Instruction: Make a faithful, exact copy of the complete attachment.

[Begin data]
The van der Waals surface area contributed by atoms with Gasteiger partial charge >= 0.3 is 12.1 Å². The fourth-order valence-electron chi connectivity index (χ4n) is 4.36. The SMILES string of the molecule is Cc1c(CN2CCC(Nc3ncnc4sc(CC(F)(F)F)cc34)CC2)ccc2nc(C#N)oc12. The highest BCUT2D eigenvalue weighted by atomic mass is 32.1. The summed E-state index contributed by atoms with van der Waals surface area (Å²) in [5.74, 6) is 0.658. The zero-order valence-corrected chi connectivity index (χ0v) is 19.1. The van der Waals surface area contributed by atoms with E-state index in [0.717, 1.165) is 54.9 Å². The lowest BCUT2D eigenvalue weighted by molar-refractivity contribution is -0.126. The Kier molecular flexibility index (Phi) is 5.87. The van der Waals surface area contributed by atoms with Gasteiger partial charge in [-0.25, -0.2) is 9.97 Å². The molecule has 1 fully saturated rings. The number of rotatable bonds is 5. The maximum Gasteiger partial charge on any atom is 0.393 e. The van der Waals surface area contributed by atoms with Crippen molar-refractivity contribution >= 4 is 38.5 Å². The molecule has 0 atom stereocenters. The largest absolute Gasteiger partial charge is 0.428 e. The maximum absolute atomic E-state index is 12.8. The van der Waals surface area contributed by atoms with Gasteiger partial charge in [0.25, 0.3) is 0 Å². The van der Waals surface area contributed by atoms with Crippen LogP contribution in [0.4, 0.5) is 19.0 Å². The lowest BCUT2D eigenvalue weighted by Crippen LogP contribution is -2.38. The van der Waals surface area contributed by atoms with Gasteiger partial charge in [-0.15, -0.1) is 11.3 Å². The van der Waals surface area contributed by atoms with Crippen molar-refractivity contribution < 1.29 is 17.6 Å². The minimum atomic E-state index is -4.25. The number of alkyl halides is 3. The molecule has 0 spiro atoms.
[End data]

The van der Waals surface area contributed by atoms with Gasteiger partial charge >= 0.3 is 12.1 Å². The fourth-order valence-electron chi connectivity index (χ4n) is 4.36. The SMILES string of the molecule is Cc1c(CN2CCC(Nc3ncnc4sc(CC(F)(F)F)cc34)CC2)ccc2nc(C#N)oc12. The highest BCUT2D eigenvalue weighted by atomic mass is 32.1. The summed E-state index contributed by atoms with van der Waals surface area (Å²) in [5.74, 6) is 0.658. The zero-order valence-corrected chi connectivity index (χ0v) is 19.1. The van der Waals surface area contributed by atoms with E-state index in [0.717, 1.165) is 54.9 Å². The lowest BCUT2D eigenvalue weighted by molar-refractivity contribution is -0.126. The Kier molecular flexibility index (Phi) is 5.87. The van der Waals surface area contributed by atoms with Gasteiger partial charge in [-0.25, -0.2) is 9.97 Å². The molecule has 1 fully saturated rings. The number of rotatable bonds is 5. The maximum Gasteiger partial charge on any atom is 0.393 e. The van der Waals surface area contributed by atoms with Crippen molar-refractivity contribution >= 4 is 38.5 Å². The molecule has 0 atom stereocenters. The largest absolute Gasteiger partial charge is 0.428 e. The maximum absolute atomic E-state index is 12.8. The van der Waals surface area contributed by atoms with Gasteiger partial charge in [0.25, 0.3) is 0 Å². The van der Waals surface area contributed by atoms with Crippen LogP contribution in [0.4, 0.5) is 19.0 Å². The lowest BCUT2D eigenvalue weighted by Crippen LogP contribution is -2.38. The van der Waals surface area contributed by atoms with Gasteiger partial charge in [-0.15, -0.1) is 11.3 Å². The van der Waals surface area contributed by atoms with Crippen molar-refractivity contribution < 1.29 is 17.6 Å². The minimum atomic E-state index is -4.25. The number of alkyl halides is 3. The molecule has 0 spiro atoms.